District OKs school land deal

The Belmont-Redwood Shores school district has agreed to purchase a seven-acre site to build a new school, but construction will have to wait until city and federal agencies decide whether to allow the building of 110 townhomes and wetlands restoration on adjacent land.

The district agreed to pay developer Max Keech, who owns the 114-acre Redwood Shores parcel, $8.5 million for the site. In exchange, Keech will lay the groundwork for the school and shore up nearby levees — but only if the City Council and U.S. Army Corps of Engineers approves his proposal to build townhomes, a 3.5-acre park and 70 to 80 acres of restored wetlands habitat, according to Keech.

“The project doesn’t make any economic sense without the townhomes,” Keech said.

Redwood Shores elementary school children attend the Sandpiper School, which currently houses 100 more students than its capacity of 450, according to Belmont-Redwood Shores Superintendent Emerita Orta-Camilleri. In addition, kindergarten students attend Nesbit School in Belmont.

A demographer told the district in 2006 that Redwood Shores would soon see as many as 800 elementary school-age children, Orta-Camilleri said. Redwood Shores voters approved a $25 million bond in 2005 to pay for a new school in the neighborhood.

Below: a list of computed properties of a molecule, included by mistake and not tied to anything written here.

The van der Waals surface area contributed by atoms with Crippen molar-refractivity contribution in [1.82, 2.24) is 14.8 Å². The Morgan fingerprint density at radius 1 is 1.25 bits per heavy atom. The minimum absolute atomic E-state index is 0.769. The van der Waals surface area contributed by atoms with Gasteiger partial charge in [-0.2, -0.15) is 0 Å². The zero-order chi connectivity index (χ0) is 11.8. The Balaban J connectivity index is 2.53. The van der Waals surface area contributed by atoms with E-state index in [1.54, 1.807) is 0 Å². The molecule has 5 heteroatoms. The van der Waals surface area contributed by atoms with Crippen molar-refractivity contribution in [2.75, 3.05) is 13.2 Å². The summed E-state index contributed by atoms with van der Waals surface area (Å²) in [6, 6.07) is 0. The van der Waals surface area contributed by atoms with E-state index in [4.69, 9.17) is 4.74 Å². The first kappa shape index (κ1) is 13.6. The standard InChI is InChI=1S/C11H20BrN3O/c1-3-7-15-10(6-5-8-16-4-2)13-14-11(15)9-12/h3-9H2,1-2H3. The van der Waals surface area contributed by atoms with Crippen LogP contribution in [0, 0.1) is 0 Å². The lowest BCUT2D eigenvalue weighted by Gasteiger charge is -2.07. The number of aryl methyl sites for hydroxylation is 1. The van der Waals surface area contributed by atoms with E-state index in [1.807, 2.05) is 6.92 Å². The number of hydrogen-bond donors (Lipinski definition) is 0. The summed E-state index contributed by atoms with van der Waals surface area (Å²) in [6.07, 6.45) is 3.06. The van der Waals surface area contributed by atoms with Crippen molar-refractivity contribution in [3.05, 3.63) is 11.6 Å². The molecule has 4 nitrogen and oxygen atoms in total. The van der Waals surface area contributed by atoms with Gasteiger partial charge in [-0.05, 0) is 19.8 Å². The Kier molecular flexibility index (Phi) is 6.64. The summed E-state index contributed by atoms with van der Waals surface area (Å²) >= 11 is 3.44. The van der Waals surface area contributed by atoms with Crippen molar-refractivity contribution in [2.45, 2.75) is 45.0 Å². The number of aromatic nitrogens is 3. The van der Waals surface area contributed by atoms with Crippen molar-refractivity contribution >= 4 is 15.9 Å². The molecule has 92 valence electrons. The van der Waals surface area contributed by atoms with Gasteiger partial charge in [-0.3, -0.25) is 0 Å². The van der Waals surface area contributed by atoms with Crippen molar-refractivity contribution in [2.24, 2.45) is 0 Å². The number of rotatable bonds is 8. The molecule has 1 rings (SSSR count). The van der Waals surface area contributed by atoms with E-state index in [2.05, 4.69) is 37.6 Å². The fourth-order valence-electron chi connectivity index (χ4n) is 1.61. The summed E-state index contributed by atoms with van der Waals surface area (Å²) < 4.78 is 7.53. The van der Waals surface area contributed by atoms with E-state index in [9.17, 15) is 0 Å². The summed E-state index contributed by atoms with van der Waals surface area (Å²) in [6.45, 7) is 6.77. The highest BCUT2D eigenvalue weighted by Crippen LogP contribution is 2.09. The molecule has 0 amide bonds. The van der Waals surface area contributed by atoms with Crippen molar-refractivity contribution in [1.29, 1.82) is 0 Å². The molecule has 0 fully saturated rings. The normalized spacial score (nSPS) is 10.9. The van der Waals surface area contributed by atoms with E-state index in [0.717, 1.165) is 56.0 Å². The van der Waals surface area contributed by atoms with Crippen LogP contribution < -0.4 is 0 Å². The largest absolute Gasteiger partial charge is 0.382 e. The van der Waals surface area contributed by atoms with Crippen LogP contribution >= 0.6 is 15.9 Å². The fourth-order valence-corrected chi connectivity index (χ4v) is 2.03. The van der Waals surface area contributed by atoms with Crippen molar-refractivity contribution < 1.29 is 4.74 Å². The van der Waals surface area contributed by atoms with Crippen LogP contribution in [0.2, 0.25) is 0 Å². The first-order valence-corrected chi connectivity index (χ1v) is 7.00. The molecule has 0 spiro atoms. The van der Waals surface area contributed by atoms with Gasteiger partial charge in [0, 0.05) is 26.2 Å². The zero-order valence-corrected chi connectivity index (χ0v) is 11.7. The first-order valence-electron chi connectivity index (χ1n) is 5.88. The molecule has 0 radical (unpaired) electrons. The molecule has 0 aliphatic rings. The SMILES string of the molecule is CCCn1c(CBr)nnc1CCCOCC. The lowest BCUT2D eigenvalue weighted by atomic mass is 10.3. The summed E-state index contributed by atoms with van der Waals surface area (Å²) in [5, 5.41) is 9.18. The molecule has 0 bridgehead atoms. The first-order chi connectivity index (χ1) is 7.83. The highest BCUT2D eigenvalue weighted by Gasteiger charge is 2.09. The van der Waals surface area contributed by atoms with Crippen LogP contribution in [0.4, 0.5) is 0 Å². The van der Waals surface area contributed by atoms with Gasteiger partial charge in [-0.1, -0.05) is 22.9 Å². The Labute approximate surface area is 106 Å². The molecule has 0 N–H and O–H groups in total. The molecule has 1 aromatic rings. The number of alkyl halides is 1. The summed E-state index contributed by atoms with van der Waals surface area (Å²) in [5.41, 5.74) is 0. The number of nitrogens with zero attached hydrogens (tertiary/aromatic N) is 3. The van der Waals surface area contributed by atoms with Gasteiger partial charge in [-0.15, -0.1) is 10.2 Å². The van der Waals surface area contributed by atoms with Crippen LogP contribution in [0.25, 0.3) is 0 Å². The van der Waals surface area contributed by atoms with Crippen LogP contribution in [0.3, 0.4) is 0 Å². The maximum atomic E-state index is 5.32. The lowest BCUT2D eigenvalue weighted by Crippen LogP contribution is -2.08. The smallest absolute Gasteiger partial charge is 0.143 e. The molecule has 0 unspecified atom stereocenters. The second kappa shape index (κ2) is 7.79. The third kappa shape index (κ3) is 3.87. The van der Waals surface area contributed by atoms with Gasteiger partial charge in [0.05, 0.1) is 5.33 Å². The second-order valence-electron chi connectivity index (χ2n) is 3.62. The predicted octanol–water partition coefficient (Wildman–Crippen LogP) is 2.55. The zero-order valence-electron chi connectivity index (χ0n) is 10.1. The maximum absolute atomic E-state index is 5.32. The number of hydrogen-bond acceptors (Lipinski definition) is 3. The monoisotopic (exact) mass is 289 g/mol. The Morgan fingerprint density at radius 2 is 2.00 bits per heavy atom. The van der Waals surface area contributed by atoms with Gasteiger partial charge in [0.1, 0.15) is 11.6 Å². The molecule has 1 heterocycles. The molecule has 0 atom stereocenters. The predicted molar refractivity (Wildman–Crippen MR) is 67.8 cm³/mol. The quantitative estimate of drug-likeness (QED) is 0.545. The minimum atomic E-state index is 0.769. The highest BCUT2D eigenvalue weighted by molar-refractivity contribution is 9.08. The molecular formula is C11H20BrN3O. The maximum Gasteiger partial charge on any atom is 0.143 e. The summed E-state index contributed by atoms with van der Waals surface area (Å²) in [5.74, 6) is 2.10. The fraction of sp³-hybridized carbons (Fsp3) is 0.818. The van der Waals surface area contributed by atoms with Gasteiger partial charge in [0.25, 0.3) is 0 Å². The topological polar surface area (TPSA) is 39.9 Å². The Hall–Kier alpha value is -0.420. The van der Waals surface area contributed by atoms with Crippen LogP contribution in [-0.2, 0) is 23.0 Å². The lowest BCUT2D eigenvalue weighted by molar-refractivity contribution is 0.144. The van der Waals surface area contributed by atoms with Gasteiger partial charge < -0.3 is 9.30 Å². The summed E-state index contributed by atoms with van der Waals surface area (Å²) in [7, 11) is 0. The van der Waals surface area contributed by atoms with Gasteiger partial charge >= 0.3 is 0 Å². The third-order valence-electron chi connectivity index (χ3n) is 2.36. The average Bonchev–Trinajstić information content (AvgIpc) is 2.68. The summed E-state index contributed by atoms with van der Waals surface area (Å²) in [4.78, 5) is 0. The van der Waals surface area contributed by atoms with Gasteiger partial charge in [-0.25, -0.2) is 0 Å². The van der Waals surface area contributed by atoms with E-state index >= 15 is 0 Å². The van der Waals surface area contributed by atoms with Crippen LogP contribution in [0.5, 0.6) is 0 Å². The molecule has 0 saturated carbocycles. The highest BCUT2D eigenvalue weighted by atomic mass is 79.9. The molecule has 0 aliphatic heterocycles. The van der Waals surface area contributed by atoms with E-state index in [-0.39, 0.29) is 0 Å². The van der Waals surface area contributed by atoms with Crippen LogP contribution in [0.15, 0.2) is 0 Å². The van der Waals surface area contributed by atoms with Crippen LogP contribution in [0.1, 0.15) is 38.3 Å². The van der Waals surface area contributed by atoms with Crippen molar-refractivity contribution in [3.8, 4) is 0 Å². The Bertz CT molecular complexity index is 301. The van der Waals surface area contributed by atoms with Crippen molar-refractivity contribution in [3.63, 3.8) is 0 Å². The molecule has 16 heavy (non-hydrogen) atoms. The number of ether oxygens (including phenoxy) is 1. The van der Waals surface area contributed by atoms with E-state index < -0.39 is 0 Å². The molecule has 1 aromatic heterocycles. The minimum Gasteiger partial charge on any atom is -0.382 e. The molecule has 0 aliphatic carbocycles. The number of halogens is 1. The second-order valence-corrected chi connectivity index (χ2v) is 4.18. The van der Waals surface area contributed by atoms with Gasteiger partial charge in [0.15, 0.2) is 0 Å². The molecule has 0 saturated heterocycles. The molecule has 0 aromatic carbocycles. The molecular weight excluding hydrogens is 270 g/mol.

Now, a district committee is discussing what the new school would look like, although no decisions have yet been made. The school would ideally house 400 to 450 students, according to Orta-Camilleri.

The district will also begin circulating the bonds, so that it can have money available to purchase the site when the time comes. The price leaves $16.5 million for construction of school facilities.

Meanwhile, Redwood City planners are finalizing an environmental review of Keech’s overall plan, known as the Preserve at Redwood Shores. The document should be ready for public review, according to principal planner Tom Passanisi.

“We’re looking at traffic impacts, making sure the uses are compatible and that the wetlands proposal works,” Passanisi said. “The uses could be compatible if done right, but we understand there might be some people opposed to it.”

One neighbor who has opposed the project is Terry Anderlini, a San Mateo attorney who lives in a townhome community next door to Keech’s site, located on the northeast corner of Redwood Shores. Anderlini supports the school but feels townhomes don’t belong in a wetlands habitat.

“I’m waiting to see what the environmental review says,” Anderlini said Thursday.

The U.S. Army Corps of Engineers must also approve some aspects of the project before it can go forward, Keech said.

bwinegarner@examiner.com

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